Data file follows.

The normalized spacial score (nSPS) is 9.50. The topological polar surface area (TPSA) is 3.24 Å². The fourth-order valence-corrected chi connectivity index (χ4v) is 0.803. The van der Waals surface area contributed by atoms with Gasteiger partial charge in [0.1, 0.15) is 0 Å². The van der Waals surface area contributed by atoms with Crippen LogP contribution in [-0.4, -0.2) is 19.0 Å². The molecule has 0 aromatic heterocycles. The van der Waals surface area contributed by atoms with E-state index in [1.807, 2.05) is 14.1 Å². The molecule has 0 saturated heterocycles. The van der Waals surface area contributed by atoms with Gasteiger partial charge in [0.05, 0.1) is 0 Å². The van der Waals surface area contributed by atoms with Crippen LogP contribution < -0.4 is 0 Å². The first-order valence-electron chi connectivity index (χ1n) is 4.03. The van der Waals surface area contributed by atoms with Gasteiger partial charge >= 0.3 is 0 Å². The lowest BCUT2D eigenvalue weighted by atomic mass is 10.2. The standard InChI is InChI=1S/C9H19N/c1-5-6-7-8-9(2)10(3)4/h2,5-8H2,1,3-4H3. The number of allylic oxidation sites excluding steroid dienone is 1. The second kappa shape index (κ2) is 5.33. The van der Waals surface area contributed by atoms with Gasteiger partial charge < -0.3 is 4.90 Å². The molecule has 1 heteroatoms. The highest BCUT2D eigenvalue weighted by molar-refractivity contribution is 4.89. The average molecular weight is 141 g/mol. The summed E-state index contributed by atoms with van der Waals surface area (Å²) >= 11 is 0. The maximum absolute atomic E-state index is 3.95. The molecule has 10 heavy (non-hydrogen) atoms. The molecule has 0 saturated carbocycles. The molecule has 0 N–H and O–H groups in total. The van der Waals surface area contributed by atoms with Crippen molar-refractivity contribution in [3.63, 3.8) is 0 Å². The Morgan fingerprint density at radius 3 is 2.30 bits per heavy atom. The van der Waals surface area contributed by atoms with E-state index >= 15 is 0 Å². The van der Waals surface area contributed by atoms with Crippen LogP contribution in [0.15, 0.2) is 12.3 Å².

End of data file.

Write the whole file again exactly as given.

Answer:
The normalized spacial score (nSPS) is 9.50. The topological polar surface area (TPSA) is 3.24 Å². The fourth-order valence-corrected chi connectivity index (χ4v) is 0.803. The van der Waals surface area contributed by atoms with Gasteiger partial charge in [0.1, 0.15) is 0 Å². The van der Waals surface area contributed by atoms with Crippen LogP contribution in [-0.4, -0.2) is 19.0 Å². The molecule has 0 aromatic heterocycles. The van der Waals surface area contributed by atoms with E-state index in [1.807, 2.05) is 14.1 Å². The molecule has 0 saturated heterocycles. The van der Waals surface area contributed by atoms with Gasteiger partial charge in [0.05, 0.1) is 0 Å². The van der Waals surface area contributed by atoms with Crippen LogP contribution < -0.4 is 0 Å². The first-order valence-electron chi connectivity index (χ1n) is 4.03. The van der Waals surface area contributed by atoms with Gasteiger partial charge >= 0.3 is 0 Å². The lowest BCUT2D eigenvalue weighted by atomic mass is 10.2. The standard InChI is InChI=1S/C9H19N/c1-5-6-7-8-9(2)10(3)4/h2,5-8H2,1,3-4H3. The number of allylic oxidation sites excluding steroid dienone is 1. The second kappa shape index (κ2) is 5.33. The van der Waals surface area contributed by atoms with Gasteiger partial charge < -0.3 is 4.90 Å². The molecule has 1 heteroatoms. The highest BCUT2D eigenvalue weighted by molar-refractivity contribution is 4.89. The average molecular weight is 141 g/mol. The summed E-state index contributed by atoms with van der Waals surface area (Å²) >= 11 is 0. The maximum absolute atomic E-state index is 3.95. The molecule has 10 heavy (non-hydrogen) atoms. The molecule has 0 saturated carbocycles. The molecule has 0 N–H and O–H groups in total. The van der Waals surface area contributed by atoms with Crippen molar-refractivity contribution in [3.63, 3.8) is 0 Å². The Morgan fingerprint density at radius 3 is 2.30 bits per heavy atom. The van der Waals surface area contributed by atoms with E-state index >= 15 is 0 Å². The van der Waals surface area contributed by atoms with Crippen LogP contribution in [0.15, 0.2) is 12.3 Å².